OVERVIEW: This funder's niche is getting behind the best and brightest early career cancer researchers.
IP TAKE: To DRCRF, risk equals reward. It funds some really speculative stuff, and doesn't want anyone to be shy about putting unconventional ideas out there for consideration.
PROFILE: The Damon Runyon Cancer Research Foundation dates back to 1946. Damon Runyon was a journalist and short story writer, and he passed away from cancer that year. But he had a friend with a radio station, who went on the air to solicit contributions for research. Celebrities like Bob Hope, Milton Berle, and Marilyn Monroe joined in, and so it’s through a combination of generosity and seriously shrewd money management that the foundation is still around today.
The foundation is all about funding unproven, risky stuff—research pursuits that government agencies might shy away from but which have the potential to make a transformative impact in the field of cancer research.
Grants go out through six award programs, and while the sums aren't huge, this is solid, prestigious money that allows younger scientists to take risks. These awards include:
- Damon Runyon Fellowship Award - A four year postdoctoral fellowship providing a stipend starting at $52,000.
- Damon Runyon-Sohn Pediatric Fellowship Award - A four year postdoctoral fellowship providing a stipend starting at $52,000.
- Damon Runyon-Dale F. Frey Award for Breakthrough Scientists - A $100,000 award for outstanding Runyon Fellows.
- Damon Runyon Clinical Investigator Award - An award of $450,000 over three years for promising clinician-scientists.
- Damon Runyon Rachleff Innovation Award - A two year award of up to $300,000, with the possibility of extension for another two years.
- Damon Runyon Physician-Scientist Training Award - A four year award for physicians establishing themselves as researchers, providing a stipend beginning at $100,000.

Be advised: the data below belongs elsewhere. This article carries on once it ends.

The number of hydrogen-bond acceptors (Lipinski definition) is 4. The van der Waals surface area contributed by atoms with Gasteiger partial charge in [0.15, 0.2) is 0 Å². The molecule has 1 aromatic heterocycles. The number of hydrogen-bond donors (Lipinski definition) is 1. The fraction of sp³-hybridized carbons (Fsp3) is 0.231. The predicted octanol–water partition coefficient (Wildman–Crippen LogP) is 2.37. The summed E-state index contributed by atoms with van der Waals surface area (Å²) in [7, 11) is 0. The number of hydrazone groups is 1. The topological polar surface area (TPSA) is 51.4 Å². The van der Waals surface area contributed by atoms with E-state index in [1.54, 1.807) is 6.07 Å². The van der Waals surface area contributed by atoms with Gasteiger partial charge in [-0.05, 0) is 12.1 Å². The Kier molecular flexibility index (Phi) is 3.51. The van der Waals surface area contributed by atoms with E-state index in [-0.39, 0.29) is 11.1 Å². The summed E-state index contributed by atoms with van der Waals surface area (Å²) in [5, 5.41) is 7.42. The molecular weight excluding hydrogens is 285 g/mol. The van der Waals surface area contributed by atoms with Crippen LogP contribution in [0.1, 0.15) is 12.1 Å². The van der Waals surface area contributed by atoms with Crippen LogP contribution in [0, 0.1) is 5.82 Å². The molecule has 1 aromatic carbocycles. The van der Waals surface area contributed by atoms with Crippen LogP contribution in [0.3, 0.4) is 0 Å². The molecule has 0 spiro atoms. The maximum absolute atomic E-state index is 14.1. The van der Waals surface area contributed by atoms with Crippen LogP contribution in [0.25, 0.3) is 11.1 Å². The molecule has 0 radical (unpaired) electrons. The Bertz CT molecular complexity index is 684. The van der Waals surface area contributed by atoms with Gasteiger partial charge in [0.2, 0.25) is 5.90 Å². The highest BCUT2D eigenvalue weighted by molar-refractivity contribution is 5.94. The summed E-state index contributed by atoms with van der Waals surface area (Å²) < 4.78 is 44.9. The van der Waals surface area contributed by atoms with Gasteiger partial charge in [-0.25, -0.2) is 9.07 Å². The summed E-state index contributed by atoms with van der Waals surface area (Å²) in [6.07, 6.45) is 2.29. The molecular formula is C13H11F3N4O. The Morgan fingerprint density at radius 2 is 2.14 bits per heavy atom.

When asked for one piece of advice for potential grantees, DRCRF communications manager Meghan McCurdy said, “Applicants shouldn’t hold themselves back out of fears that their proposed research is too risky. We believe investing in new ideas can reap tremendous breakthroughs, and we are willing to take risks on projects that hold great promise.”
Lately, the DRCRF seems to be on an upward trajectory, with increases in its grantmaking programs. It's going so far as to add a fourth year to its popular DRCRF Fellowship Award, which basically provides early career scientists with enough funding to guarantee “investigative independence”—i.e. they don’t need to be carrying on important research in the pocket of some drug company.
The foundation is also changing the way it checks up on the Damon Runyon-Rachleff Innovation Awardees, to ensure the highest potential for transformative change. And it's also creating a new award for physician-scientists, to encourage doctors to go into research.
As for the many other details about how DRCF operates and makes grants, check out its website, which is comprehensive and super useful to grantseekers.
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